Breaking News Emails<p>Get breaking news alerts and special reports. The news and stories that matter, delivered weekday mornings.<p>SUBSCRIBE<p>A new blood test can find just about every virus you ever caught — in a single drop of blood.<p>It’s not just an interesting historical record — doctors hope the test …

Public Health

The Microbe That Invaded Caribbean Coral Reefs

Think of giant pythons from southeast Asia, ending up in the Florida everglades and suffocating any small mammal they could find. Think of cane toads from South America, relentlessly marching over Australia, swallowing bird eggs and native frogs. Think of rats from pretty much any mainland country, …

Biology

The Big Bang Theory creates scholarship to help future scientists

The hit TV comedy about scientists has launched a $4 million scholarship for low-income university STEM students<p>Fans of the long-running science comedy The Big Bang Theory, about a group of high-flying academics with complicated personal lives, can now aim for an academic scholarship in its …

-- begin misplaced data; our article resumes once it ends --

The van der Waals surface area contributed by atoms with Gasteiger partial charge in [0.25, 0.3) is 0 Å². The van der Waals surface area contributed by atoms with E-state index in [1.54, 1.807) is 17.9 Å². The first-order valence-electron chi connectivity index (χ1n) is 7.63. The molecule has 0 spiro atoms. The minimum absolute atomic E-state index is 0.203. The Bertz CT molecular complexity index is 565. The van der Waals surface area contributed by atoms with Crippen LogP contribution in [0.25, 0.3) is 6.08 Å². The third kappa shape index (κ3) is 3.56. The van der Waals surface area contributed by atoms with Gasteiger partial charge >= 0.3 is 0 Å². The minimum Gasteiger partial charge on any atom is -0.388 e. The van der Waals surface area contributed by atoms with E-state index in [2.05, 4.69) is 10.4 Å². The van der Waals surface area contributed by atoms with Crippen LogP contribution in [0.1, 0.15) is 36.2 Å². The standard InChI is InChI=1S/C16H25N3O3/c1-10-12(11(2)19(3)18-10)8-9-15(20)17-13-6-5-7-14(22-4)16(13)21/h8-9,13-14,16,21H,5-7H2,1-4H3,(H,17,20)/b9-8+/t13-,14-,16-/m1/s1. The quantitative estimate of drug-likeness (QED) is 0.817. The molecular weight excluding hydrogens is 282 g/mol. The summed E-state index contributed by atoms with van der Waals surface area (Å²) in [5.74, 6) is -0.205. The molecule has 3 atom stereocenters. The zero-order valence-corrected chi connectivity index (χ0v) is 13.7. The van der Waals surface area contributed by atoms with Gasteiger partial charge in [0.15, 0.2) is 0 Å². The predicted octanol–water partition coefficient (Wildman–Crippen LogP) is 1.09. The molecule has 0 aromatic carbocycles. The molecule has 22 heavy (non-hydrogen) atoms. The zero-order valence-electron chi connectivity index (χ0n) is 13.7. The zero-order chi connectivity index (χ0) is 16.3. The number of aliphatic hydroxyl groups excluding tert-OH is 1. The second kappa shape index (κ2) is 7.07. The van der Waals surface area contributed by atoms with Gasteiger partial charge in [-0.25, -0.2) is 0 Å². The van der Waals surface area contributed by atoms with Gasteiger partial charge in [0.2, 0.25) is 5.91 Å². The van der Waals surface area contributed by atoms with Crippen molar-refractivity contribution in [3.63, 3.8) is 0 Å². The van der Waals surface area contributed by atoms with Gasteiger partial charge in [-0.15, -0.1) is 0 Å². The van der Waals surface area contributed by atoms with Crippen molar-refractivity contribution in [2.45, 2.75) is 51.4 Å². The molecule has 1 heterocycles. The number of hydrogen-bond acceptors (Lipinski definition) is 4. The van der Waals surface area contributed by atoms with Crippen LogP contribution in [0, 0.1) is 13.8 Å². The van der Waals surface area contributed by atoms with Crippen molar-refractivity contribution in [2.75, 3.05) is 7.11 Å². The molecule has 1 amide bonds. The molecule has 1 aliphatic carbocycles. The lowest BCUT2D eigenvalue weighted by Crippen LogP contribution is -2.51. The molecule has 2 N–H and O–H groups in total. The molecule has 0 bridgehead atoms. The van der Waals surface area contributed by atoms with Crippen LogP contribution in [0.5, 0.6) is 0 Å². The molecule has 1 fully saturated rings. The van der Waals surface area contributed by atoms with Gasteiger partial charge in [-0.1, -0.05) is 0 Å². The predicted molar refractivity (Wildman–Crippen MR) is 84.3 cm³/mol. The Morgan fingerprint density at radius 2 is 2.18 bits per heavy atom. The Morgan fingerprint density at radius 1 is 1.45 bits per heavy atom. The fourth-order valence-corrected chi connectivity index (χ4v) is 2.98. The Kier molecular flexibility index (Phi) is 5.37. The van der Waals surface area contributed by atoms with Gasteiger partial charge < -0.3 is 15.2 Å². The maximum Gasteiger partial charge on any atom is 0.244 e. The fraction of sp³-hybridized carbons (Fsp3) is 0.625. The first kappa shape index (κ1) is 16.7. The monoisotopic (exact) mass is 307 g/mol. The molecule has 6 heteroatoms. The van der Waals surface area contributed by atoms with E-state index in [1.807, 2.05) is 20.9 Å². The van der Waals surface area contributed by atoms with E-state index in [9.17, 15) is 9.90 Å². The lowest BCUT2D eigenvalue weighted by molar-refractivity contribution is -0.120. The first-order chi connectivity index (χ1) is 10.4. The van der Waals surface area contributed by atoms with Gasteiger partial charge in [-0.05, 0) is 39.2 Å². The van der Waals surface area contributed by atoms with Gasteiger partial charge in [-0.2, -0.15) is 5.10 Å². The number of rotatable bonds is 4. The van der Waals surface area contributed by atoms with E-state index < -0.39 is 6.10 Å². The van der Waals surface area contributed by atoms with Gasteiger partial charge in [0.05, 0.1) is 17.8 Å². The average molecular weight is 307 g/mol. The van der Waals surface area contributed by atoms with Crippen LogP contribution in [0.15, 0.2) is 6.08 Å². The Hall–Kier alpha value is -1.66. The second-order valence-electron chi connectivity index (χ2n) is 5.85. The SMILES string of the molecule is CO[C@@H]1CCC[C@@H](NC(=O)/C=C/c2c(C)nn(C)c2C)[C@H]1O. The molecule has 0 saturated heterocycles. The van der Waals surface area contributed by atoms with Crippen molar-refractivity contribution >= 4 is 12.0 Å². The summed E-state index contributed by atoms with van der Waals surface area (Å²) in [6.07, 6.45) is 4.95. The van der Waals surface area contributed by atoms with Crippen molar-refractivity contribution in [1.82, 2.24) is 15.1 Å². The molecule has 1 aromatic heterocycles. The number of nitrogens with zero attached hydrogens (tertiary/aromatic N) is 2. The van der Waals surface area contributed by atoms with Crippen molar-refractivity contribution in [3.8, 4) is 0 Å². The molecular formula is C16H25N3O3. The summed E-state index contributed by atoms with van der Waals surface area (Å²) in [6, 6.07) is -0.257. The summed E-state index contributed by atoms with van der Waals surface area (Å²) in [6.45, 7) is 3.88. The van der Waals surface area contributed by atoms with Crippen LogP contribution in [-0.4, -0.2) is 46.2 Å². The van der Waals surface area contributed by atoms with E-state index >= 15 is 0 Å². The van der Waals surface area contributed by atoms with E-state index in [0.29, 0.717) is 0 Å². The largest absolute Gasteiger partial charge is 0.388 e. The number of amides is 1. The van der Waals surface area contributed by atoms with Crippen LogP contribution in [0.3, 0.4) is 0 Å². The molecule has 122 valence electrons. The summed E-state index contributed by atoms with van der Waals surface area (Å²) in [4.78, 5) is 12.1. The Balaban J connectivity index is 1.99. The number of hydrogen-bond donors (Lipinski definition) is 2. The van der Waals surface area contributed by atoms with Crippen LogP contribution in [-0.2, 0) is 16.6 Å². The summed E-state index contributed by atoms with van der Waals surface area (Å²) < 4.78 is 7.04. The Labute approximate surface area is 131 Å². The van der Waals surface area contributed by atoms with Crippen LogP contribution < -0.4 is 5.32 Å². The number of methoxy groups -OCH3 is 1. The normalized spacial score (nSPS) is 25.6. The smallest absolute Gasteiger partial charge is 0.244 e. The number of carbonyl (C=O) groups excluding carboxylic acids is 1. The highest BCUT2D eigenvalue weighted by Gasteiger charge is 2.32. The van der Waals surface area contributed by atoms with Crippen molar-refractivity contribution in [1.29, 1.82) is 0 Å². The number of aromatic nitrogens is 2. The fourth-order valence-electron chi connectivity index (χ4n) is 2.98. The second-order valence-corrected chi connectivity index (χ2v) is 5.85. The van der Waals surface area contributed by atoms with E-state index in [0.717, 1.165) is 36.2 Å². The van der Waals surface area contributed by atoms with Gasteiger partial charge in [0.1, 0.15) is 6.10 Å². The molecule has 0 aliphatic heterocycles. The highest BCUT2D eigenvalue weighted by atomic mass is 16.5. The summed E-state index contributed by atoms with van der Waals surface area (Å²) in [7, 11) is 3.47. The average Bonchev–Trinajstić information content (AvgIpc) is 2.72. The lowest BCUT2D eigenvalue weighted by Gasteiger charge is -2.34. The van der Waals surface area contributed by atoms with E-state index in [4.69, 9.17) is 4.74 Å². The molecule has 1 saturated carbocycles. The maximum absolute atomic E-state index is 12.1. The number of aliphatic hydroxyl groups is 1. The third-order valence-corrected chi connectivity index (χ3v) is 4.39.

Hot Senators shut out Rangers

Hot Senators shut out Rangers<p>NEW YORK -- After the Ottawa Senators continued their amazing push toward the playoffs with a 3-0 victory against the New York Rangers at Madison Square Garden on Thursday night, center Kyle Turris stood in front of his locker following his postgame media …

Kyle Turris

ISIS Wants a Truce

In the new edition of its magazine, ISIS floats the idea of a truce. Is the group flagging—or is this just another trick?<p>After months of being …

Middle East

Study finds gorilla origins in half of human AIDS virus lineages

WASHINGTON (Reuters) - Revealing new details about the origins of AIDS, scientists said on Monday half the lineages of the main type of human immunodeficiency virus, HIV-1, originated in gorillas in Cameroon before infecting people, probably via bushmeat hunting.<p>HIV-1, which causes AIDS, is …

Public Health

Pasteur serum for gangrene: from the archive, 3 March 1915

A discovery by the Pasteur Institute offers hope for sufferers of gangrene<p>27 January 1926: New vaccines for tetanus and diptheria<p><b>Paris, Tuesday.</b><p>A serum, for which remarkable efficacy is claimed, both as a preventive and curative of gaseous gangrene, has been discovered by M.Weinberg, a member of …

Dementia

Why odd numbers are dodgy, evens are good, and 7 is everyone's favourite

What's your lucky number? An online survey threw up a hot favourite: people find 7 clever, cheery, divine. And our reactions to numbers shine a fascinating light on how our brains work, especially in the oh-so-superstitious far east<p>Think of the number 7. Do you like it? Do you love it? Do you …

5 Bar Tricks You Can Do With Science